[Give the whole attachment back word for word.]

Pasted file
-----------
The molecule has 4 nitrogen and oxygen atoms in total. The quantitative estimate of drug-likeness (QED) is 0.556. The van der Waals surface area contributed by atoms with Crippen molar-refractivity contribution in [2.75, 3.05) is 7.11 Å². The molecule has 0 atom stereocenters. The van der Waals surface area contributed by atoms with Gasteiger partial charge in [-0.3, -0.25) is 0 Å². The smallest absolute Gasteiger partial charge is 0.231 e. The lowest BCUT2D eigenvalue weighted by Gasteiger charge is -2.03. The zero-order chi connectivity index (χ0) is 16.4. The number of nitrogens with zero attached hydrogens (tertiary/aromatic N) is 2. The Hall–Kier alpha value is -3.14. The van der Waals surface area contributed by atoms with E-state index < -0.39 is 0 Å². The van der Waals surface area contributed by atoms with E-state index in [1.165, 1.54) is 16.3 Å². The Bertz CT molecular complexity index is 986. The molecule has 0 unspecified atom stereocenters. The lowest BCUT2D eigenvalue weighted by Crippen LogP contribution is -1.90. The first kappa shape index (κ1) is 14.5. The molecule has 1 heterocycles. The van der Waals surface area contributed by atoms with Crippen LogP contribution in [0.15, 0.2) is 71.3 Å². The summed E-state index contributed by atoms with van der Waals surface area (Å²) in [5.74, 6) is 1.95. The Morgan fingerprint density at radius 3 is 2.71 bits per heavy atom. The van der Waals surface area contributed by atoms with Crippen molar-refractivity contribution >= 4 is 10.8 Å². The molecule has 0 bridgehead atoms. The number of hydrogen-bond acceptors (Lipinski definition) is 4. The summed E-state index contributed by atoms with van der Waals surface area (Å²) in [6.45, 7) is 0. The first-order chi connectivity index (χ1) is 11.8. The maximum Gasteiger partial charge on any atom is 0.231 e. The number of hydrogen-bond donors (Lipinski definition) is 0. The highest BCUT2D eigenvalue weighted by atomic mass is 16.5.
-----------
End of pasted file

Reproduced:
The molecule has 4 nitrogen and oxygen atoms in total. The quantitative estimate of drug-likeness (QED) is 0.556. The van der Waals surface area contributed by atoms with Crippen molar-refractivity contribution in [2.75, 3.05) is 7.11 Å². The molecule has 0 atom stereocenters. The van der Waals surface area contributed by atoms with Gasteiger partial charge in [-0.3, -0.25) is 0 Å². The smallest absolute Gasteiger partial charge is 0.231 e. The lowest BCUT2D eigenvalue weighted by Gasteiger charge is -2.03. The zero-order chi connectivity index (χ0) is 16.4. The number of nitrogens with zero attached hydrogens (tertiary/aromatic N) is 2. The Hall–Kier alpha value is -3.14. The van der Waals surface area contributed by atoms with E-state index < -0.39 is 0 Å². The van der Waals surface area contributed by atoms with E-state index in [1.165, 1.54) is 16.3 Å². The Bertz CT molecular complexity index is 986. The molecule has 0 unspecified atom stereocenters. The lowest BCUT2D eigenvalue weighted by Crippen LogP contribution is -1.90. The first kappa shape index (κ1) is 14.5. The molecule has 1 heterocycles. The van der Waals surface area contributed by atoms with Crippen LogP contribution in [0.15, 0.2) is 71.3 Å². The summed E-state index contributed by atoms with van der Waals surface area (Å²) in [5.74, 6) is 1.95. The Morgan fingerprint density at radius 3 is 2.71 bits per heavy atom. The van der Waals surface area contributed by atoms with Crippen molar-refractivity contribution >= 4 is 10.8 Å². The molecule has 0 bridgehead atoms. The number of hydrogen-bond acceptors (Lipinski definition) is 4. The summed E-state index contributed by atoms with van der Waals surface area (Å²) in [6.45, 7) is 0. The first-order chi connectivity index (χ1) is 11.8. The maximum Gasteiger partial charge on any atom is 0.231 e. The number of hydrogen-bond donors (Lipinski definition) is 0. The highest BCUT2D eigenvalue weighted by atomic mass is 16.5.